Biowizard

Biowizard

Lives in United States United States
Joined on Oct 21, 2011

Comments

Total: 459, showing: 41 – 60
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In reply to:

Biowizard: All my photographic life (which takes in film from the mid-70s, up to about 12 years ago, when I switched to digital (mainly)), I have HATED the effects of badly position ND grads. Images look SO artificial, with a linear blurred darkening zone, and as others have noted, where tall objects poking above the gradation remain underexposed while reflections in foreground puddles are blown-out.

You can get SO much better results by squeezing off 5 bracketed exposures in quick succession, covering whichever range of EV you want to play with, and selectively combining them, with appropriate blurred masking, in Photoshop.

Not forgetting, there's probably a good spare 1.5-2EV at either end of your individual raw frames to play with, if you don't want to merge images but simply want to apply some selective exposure compensation masks.

Using Photoshop in this way is frankly no different than dodging and burning in the traditional darkroom - just less hit-and-miss, and a LOT less smelly.

Brian

True, but the answer is simple: expose shot 1 for the sea, shot 2 for the sky, and combine. NOT "HDR", just two exposures blurred together at the horizon - rather like using a Lee ND Grad, but with complete control

Brian

Link | Posted on Apr 8, 2016 at 21:46 UTC

All my photographic life (which takes in film from the mid-70s, up to about 12 years ago, when I switched to digital (mainly)), I have HATED the effects of badly position ND grads. Images look SO artificial, with a linear blurred darkening zone, and as others have noted, where tall objects poking above the gradation remain underexposed while reflections in foreground puddles are blown-out.

You can get SO much better results by squeezing off 5 bracketed exposures in quick succession, covering whichever range of EV you want to play with, and selectively combining them, with appropriate blurred masking, in Photoshop.

Not forgetting, there's probably a good spare 1.5-2EV at either end of your individual raw frames to play with, if you don't want to merge images but simply want to apply some selective exposure compensation masks.

Using Photoshop in this way is frankly no different than dodging and burning in the traditional darkroom - just less hit-and-miss, and a LOT less smelly.

Brian

Link | Posted on Apr 8, 2016 at 11:13 UTC as 8th comment | 8 replies
In reply to:

Biowizard: Only two filters are necessary in this day and age: a polariser, and a multi-stop ND, because both let you create images that cannot be achieved in any other way. Arguably, an IR filter too, if you do IR photography.

But graduated NDs are not necessary, Indeed, they nearly always produce unnatural results. For any landscape photo where you want to darken part of the image relative to others, you can simply take a bracketed exposure sequence, and merge as desired in Photoshop.

This approach lets you follow irregularities in the skyline (like mountains, buildings, trees) that an ND grad would artificially darken.

Brian

All my photographic life (which takes in film from the mid-70s, up to about 12 years ago, when I switched to digital (mainly)), I have HATED the effects of badly position ND grads. Images look SO artificial, and as others have noted, tall objects poking above the gradation just look silly. You can get SO much better results by squeezing off 5 bracketed exposures in quick succession, covering whichever range of EV you want to play with - not forgetting, there's probably a good spare 1.5-2EV at either end of your individual raw frames to play with, if you don't want to merge images.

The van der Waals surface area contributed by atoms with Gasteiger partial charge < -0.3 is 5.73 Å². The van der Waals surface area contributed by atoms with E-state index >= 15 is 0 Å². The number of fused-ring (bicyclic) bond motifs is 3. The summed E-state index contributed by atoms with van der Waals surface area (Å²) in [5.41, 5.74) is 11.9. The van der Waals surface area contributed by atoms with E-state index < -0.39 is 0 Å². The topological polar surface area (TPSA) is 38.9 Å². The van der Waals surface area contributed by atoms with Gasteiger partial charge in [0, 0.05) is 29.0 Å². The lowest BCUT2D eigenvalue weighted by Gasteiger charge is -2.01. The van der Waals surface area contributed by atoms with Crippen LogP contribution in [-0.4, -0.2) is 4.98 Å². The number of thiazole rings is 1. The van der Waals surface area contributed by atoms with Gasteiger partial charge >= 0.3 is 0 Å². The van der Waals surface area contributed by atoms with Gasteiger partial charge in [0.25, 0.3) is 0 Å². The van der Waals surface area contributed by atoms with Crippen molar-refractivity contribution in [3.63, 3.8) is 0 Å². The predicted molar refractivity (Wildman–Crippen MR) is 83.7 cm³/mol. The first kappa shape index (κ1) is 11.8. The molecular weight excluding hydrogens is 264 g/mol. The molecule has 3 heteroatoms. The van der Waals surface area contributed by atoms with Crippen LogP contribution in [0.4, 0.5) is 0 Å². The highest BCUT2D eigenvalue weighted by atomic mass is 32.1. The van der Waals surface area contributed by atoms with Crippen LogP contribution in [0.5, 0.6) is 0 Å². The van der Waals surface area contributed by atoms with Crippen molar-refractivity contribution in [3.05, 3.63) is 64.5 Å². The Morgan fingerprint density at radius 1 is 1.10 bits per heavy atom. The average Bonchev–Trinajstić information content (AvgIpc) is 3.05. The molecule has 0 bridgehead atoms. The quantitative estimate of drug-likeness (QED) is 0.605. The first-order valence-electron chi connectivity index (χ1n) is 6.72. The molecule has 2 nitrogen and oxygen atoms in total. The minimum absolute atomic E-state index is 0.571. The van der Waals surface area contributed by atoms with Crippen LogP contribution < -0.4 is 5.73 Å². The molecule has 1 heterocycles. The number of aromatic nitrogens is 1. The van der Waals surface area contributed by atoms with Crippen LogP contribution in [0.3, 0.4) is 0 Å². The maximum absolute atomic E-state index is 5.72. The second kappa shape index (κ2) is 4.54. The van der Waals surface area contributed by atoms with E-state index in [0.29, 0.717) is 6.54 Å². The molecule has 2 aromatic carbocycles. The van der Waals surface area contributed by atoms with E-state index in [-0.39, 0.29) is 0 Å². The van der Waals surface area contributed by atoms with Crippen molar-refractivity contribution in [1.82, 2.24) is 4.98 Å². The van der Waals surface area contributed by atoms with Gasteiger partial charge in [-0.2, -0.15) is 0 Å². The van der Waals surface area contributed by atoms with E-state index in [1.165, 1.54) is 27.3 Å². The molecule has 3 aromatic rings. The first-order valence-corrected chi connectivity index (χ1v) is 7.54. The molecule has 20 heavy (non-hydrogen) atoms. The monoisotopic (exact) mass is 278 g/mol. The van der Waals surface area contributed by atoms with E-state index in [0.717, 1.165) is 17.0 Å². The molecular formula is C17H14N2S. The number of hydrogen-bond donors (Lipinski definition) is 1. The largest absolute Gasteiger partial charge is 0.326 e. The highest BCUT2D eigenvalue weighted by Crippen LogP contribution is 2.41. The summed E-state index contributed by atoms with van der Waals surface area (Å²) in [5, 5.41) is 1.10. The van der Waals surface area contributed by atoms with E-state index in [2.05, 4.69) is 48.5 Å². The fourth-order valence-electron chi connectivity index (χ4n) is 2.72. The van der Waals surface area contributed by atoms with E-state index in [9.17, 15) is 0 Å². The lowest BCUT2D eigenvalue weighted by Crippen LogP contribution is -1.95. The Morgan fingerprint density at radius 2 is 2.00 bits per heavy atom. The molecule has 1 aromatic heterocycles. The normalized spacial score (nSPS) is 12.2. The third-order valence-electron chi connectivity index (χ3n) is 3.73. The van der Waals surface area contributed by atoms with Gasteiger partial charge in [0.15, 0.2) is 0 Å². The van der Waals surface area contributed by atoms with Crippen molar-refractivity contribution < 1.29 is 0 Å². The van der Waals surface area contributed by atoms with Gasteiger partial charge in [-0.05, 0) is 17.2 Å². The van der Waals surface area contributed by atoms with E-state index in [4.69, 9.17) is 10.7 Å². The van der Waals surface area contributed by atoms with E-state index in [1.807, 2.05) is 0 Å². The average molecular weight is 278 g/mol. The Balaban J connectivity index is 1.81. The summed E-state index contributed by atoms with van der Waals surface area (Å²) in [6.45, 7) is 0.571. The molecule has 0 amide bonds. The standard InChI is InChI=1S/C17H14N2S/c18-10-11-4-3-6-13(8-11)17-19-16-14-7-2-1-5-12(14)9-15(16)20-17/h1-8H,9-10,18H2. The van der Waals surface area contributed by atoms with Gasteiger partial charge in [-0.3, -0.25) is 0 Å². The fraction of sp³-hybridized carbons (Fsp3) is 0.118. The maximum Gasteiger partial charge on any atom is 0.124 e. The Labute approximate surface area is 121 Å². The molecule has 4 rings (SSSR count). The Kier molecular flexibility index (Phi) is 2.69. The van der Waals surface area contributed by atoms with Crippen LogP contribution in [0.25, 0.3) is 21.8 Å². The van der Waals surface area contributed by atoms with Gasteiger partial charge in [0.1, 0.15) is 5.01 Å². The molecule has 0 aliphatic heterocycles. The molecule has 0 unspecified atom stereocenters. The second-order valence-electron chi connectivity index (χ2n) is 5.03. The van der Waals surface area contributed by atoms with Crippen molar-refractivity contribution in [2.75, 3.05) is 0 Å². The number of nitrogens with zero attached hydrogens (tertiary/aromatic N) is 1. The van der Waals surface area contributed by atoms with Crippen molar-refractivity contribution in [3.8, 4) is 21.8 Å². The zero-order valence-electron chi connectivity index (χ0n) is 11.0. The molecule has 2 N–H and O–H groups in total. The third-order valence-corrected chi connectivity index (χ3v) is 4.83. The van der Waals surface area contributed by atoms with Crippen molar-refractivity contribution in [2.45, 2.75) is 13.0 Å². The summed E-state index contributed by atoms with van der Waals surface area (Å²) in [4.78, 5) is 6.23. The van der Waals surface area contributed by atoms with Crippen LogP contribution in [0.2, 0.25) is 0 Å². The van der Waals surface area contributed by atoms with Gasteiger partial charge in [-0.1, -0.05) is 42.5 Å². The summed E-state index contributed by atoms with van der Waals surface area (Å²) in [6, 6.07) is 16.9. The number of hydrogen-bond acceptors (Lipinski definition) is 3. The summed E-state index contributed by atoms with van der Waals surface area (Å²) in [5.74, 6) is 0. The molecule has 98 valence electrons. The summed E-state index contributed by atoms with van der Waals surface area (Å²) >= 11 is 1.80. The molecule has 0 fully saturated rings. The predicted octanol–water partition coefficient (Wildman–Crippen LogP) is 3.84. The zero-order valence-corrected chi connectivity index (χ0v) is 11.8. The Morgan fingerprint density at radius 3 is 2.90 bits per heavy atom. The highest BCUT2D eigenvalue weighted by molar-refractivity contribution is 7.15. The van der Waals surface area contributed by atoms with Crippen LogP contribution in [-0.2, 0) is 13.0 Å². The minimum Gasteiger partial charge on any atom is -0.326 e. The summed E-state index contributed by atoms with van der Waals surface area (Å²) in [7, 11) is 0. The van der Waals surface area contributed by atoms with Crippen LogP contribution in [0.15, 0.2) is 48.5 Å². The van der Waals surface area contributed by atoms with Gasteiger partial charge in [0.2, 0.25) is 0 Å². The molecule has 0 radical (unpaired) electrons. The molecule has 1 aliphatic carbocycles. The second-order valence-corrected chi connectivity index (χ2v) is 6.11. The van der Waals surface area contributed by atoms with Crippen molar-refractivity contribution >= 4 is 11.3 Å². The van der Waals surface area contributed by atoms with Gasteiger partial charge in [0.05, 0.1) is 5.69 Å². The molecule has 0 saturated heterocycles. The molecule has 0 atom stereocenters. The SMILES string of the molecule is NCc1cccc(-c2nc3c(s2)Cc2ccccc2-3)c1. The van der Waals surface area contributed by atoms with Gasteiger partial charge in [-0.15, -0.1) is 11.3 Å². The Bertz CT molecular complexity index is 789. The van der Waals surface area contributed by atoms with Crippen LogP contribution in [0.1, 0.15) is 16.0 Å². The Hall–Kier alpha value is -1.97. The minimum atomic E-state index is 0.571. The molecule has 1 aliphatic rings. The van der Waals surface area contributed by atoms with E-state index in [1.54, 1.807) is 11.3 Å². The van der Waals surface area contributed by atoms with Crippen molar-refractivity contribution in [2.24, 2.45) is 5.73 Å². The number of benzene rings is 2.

Untill Lee find a way to make ND Grads that exactly match the skyline I am photographing, I will stick to modern methods.

Brian

Link | Posted on Apr 8, 2016 at 11:06 UTC

Only two filters are necessary in this day and age: a polariser, and a multi-stop ND, because both let you create images that cannot be achieved in any other way. Arguably, an IR filter too, if you do IR photography.

But graduated NDs are not necessary, Indeed, they nearly always produce unnatural results. For any landscape photo where you want to darken part of the image relative to others, you can simply take a bracketed exposure sequence, and merge as desired in Photoshop.

This approach lets you follow irregularities in the skyline (like mountains, buildings, trees) that an ND grad would artificially darken.

Brian

Link | Posted on Apr 7, 2016 at 22:49 UTC as 20th comment | 13 replies
On article Power Zoom: Panasonic Lumix DMC-ZS100/TZ100 Review (331 comments in total)
In reply to:

Biowizard: Can someone please remind me - how big IS a 1" sensor? Even 35mm "full frame" is less than 1" in the shorter dimension ...

Brian

Thanks both - I was being intentionally sardonic here - I frequently post on this forum about the stupidity of using old videcon tube sizes to refer to (some) digital sensors. Or, indeed, obsolete film formats like APS-C, which never received professional interest.

Why can't everyone JUST use the actual sensor size, or, if really necessary, choose some random format (eg, 135/35mm, at 24x36mm) as "1" or "100", and relate all other sensors relative to that, preferably with respect to the 135 diagonal, with an indication of aspect ratio too? I'd love "4/3rds" (my current cameras' format) to be known not in relation to a 1.333" videcon tube, but instead as "0.5/4:3" showing it's about half the diagonal of the 135 format, with 4:3 aspect ratio. And 135 itself would be known as 1.0/2:3 ...

From descriptions like this, you can figure out lens "crop factors" and "focal length" mulitpliers, without having to dig back into Wikipedia every time!

Brian

Link | Posted on Apr 6, 2016 at 19:16 UTC

Surprised? NO.

Other than, that is, that Lytro even still exists as a name.

Brian

Link | Posted on Apr 6, 2016 at 17:12 UTC as 13th comment
On article Power Zoom: Panasonic Lumix DMC-ZS100/TZ100 Review (331 comments in total)

Can someone please remind me - how big IS a 1" sensor? Even 35mm "full frame" is less than 1" in the shorter dimension ...

Brian

Link | Posted on Apr 4, 2016 at 21:54 UTC as 99th comment | 3 replies
In reply to:

mgm2: Drones, quadcopters or what ever you call them are becoming a real problem in natural areas. Wildlife are being harassed to the point where some game agencies are considering banning them from state game lands.